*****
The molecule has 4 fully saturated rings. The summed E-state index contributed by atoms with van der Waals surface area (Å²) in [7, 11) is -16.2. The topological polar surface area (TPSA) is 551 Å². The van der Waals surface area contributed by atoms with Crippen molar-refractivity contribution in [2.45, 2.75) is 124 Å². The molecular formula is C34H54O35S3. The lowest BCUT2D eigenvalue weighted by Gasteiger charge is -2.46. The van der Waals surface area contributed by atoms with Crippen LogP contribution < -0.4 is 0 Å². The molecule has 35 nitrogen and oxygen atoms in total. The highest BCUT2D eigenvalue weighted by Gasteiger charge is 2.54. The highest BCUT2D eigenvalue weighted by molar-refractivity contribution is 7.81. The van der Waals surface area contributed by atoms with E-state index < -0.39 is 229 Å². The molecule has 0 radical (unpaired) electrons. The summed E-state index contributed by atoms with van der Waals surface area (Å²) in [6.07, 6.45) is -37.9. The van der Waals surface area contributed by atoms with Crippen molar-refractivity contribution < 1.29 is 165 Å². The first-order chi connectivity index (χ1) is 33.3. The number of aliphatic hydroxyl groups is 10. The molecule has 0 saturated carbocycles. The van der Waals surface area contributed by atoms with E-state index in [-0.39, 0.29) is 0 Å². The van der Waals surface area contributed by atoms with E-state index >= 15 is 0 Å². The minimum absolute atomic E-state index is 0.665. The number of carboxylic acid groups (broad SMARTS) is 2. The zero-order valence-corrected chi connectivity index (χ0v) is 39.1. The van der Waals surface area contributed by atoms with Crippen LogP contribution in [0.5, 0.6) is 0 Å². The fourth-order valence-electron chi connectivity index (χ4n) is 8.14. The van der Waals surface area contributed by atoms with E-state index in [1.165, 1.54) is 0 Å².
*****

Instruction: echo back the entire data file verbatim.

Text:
The molecule has 4 fully saturated rings. The summed E-state index contributed by atoms with van der Waals surface area (Å²) in [7, 11) is -16.2. The topological polar surface area (TPSA) is 551 Å². The van der Waals surface area contributed by atoms with Crippen molar-refractivity contribution in [2.45, 2.75) is 124 Å². The molecular formula is C34H54O35S3. The lowest BCUT2D eigenvalue weighted by Gasteiger charge is -2.46. The van der Waals surface area contributed by atoms with Crippen LogP contribution < -0.4 is 0 Å². The molecule has 35 nitrogen and oxygen atoms in total. The highest BCUT2D eigenvalue weighted by Gasteiger charge is 2.54. The highest BCUT2D eigenvalue weighted by molar-refractivity contribution is 7.81. The van der Waals surface area contributed by atoms with E-state index < -0.39 is 229 Å². The molecule has 0 radical (unpaired) electrons. The summed E-state index contributed by atoms with van der Waals surface area (Å²) in [6.07, 6.45) is -37.9. The van der Waals surface area contributed by atoms with Crippen molar-refractivity contribution < 1.29 is 165 Å². The first-order chi connectivity index (χ1) is 33.3. The number of aliphatic hydroxyl groups is 10. The molecule has 0 saturated carbocycles. The van der Waals surface area contributed by atoms with E-state index in [-0.39, 0.29) is 0 Å². The van der Waals surface area contributed by atoms with E-state index >= 15 is 0 Å². The minimum absolute atomic E-state index is 0.665. The number of carboxylic acid groups (broad SMARTS) is 2. The zero-order valence-corrected chi connectivity index (χ0v) is 39.1. The van der Waals surface area contributed by atoms with Crippen LogP contribution in [0.5, 0.6) is 0 Å². The fourth-order valence-electron chi connectivity index (χ4n) is 8.14. The van der Waals surface area contributed by atoms with E-state index in [1.165, 1.54) is 0 Å².